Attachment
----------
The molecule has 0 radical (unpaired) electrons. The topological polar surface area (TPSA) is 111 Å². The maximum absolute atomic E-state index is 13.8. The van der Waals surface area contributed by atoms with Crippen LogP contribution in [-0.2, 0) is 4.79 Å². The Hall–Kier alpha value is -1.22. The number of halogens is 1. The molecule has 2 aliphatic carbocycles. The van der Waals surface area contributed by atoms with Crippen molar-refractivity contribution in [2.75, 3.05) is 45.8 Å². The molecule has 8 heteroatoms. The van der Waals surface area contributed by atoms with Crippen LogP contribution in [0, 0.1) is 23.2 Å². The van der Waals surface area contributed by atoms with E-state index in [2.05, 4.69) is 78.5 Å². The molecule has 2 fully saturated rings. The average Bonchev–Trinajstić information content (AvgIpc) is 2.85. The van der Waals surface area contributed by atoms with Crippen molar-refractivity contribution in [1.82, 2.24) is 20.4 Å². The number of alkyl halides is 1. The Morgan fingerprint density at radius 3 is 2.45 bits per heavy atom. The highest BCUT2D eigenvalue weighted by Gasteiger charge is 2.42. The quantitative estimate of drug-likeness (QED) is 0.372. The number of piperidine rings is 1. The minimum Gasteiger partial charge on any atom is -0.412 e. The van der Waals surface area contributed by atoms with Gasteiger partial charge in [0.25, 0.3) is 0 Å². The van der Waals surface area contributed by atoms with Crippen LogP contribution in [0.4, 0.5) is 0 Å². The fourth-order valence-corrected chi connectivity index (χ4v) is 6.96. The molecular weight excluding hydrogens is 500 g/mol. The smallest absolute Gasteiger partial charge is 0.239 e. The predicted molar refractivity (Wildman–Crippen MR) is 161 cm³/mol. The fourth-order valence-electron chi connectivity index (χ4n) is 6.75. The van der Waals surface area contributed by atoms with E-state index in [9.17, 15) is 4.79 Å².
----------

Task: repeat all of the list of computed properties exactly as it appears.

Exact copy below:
The molecule has 0 radical (unpaired) electrons. The topological polar surface area (TPSA) is 111 Å². The maximum absolute atomic E-state index is 13.8. The van der Waals surface area contributed by atoms with Crippen LogP contribution in [-0.2, 0) is 4.79 Å². The Hall–Kier alpha value is -1.22. The number of halogens is 1. The molecule has 2 aliphatic carbocycles. The van der Waals surface area contributed by atoms with Crippen molar-refractivity contribution in [2.75, 3.05) is 45.8 Å². The molecule has 8 heteroatoms. The van der Waals surface area contributed by atoms with Crippen LogP contribution in [0, 0.1) is 23.2 Å². The van der Waals surface area contributed by atoms with E-state index in [2.05, 4.69) is 78.5 Å². The molecule has 2 fully saturated rings. The average Bonchev–Trinajstić information content (AvgIpc) is 2.85. The van der Waals surface area contributed by atoms with Crippen molar-refractivity contribution in [1.82, 2.24) is 20.4 Å². The number of alkyl halides is 1. The Morgan fingerprint density at radius 3 is 2.45 bits per heavy atom. The highest BCUT2D eigenvalue weighted by Gasteiger charge is 2.42. The quantitative estimate of drug-likeness (QED) is 0.372. The number of piperidine rings is 1. The minimum Gasteiger partial charge on any atom is -0.412 e. The van der Waals surface area contributed by atoms with Gasteiger partial charge in [0.25, 0.3) is 0 Å². The van der Waals surface area contributed by atoms with Crippen LogP contribution in [0.4, 0.5) is 0 Å². The fourth-order valence-corrected chi connectivity index (χ4v) is 6.96. The molecular weight excluding hydrogens is 500 g/mol. The smallest absolute Gasteiger partial charge is 0.239 e. The predicted molar refractivity (Wildman–Crippen MR) is 161 cm³/mol. The fourth-order valence-electron chi connectivity index (χ4n) is 6.75. The van der Waals surface area contributed by atoms with E-state index in [9.17, 15) is 4.79 Å².